APEC economies are manoeuvring to ensure the realization of their landmark commitment to boost free trade in “environmental goods” that promote green growth and sustainable development while laying a foundation for the opening of a major cross section of this USD1 trillion sector and potentially others globally. 

The building of technical capacity among APEC economies to reduce tariffs on a list of 54 products such as solar panels and wind turbines to five per cent or less by the end of 2015 has been a focus of trade officials from the region gathered in Beijing over the last two weeks. Progress was reported during a meeting of APEC Senior Officials that concludes on Thursday.

The commitment to reduce tariffs on an APEC list of environmental goods was made by the region’s Leaders in Russia at the end of 2012. The initiative built on a decade of work to open the sector within APEC and the World Trade Organization. It is moreover the first and only multilateral arrangement to cut tariffs in the last 17 years. 

“Member economies are working hard to implement this tariff reduction commitment,” said John Larkin, Chair of the APEC Committee on Trade and Investment, which is the coordinating body for the initiative. 

“Implementation requirements between economies vary in nature and scope,” he explained. “We are stepping up our technical discussions to enhance transparency and consistency in how member economies implement the commitments in their tariff schedules.”  

The total market in environmental goods and services is expected to double to USD2 trillion by 2020, according to Environmental Business International. Increasing global energy demand, oil prices and efficiency and environmental protection requirements are driving this trend and have already resulted in a three-fold acceleration in trade within the sector over the last ten years. 

Half of the top ten global exporters of environmental goods and 12 of the top 30 are APEC economies, the International Trade Centre furthermore reports. The APEC list of 54 products alone accounts for around USD500 billion in world trade. In addition, it is more than 70 per cent focused on opening trade in products that produce renewable energy, are used for environmental monitoring, analysis and assessment, or strengthen air pollution controls.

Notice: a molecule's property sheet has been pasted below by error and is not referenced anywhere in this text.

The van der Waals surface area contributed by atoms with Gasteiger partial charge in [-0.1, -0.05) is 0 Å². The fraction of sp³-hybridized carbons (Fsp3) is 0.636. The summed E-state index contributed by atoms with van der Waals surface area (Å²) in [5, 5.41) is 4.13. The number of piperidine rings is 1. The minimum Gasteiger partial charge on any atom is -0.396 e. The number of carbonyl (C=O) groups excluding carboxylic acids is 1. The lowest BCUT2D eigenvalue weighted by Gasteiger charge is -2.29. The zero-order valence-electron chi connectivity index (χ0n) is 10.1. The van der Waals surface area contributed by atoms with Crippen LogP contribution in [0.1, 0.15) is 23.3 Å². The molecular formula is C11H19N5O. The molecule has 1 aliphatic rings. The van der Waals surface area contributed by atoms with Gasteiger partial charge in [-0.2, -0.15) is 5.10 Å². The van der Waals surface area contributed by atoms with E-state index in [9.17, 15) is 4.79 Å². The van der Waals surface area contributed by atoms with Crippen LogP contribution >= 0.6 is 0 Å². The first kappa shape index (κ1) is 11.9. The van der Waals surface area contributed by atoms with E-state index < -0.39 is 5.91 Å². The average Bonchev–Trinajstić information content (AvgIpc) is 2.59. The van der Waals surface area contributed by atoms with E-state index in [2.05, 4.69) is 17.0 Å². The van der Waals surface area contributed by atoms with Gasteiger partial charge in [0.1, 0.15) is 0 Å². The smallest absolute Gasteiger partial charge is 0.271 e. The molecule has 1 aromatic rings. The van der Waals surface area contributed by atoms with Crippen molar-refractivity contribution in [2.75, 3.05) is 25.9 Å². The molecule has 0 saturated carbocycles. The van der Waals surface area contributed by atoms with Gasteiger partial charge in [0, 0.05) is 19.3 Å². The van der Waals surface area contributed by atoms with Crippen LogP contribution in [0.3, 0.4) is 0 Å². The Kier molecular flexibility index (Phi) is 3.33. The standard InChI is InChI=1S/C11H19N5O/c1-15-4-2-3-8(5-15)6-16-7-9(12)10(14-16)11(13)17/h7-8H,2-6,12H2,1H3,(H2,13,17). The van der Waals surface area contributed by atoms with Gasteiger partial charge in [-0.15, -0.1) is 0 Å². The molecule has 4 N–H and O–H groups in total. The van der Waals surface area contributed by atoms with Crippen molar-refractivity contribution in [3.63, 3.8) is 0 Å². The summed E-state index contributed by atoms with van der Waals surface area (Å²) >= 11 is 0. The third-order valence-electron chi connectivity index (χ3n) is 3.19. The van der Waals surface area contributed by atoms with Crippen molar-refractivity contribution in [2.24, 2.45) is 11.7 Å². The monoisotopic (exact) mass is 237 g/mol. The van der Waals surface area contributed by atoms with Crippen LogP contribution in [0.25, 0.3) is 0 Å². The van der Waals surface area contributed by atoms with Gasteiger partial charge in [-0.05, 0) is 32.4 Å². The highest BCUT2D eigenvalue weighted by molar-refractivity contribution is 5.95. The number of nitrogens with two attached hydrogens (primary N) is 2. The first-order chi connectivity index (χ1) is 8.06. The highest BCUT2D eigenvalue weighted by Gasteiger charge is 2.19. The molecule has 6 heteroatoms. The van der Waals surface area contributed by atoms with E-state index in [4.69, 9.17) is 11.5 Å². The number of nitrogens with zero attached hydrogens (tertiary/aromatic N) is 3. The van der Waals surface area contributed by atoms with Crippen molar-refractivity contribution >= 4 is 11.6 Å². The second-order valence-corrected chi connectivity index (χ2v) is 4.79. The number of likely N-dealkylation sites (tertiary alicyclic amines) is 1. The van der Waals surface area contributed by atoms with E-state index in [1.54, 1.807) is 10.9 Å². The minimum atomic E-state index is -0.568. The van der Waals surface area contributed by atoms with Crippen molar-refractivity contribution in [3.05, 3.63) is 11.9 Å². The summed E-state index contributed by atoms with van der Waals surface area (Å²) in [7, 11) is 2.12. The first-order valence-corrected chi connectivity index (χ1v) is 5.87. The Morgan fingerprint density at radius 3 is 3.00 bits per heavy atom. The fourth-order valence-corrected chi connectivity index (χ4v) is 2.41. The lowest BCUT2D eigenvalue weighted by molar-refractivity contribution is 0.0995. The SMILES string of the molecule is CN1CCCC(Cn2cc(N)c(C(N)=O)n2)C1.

“Average tariffs on the products on the APEC environmental goods list are below or close to the five per cent target in many cases, but they are still higher for selected goods such as solar water heaters,” noted Carlos Kuriyama, Senior Analyst at the APEC Policy Support Unit. “Further tariff reductions on the list will boost to trade, job creation and sustainable growth. This also applies to developing and emerging economies playing a greater role in the sector’s production chains.” 

“The liberalization of environmental goods within APEC is laying a foundation for multilateral talks at the WTO that are just getting off the ground and could even encourage the replication of tariff reductions in other sectors or types of products,” Kuriyama added. 

The need to keep a lid on non-tariff barriers within the environmental goods sector is an added consideration. 

“APEC’s voluntary commitment is setting a global precedent,” concluded John Maughan, a trade policy expert within the United Nations Environment Program’s Technology, Industry and Economics Division. “Implementation of the APEC list is encouraging innovation in environmental technologies and opening the door to new industry standards and regulations.” 

“A key will be ensuring that these policies remain consistent with the region’s tariff reduction actions, thereby facilitating trade for sustainable development within APEC and worldwide.”    

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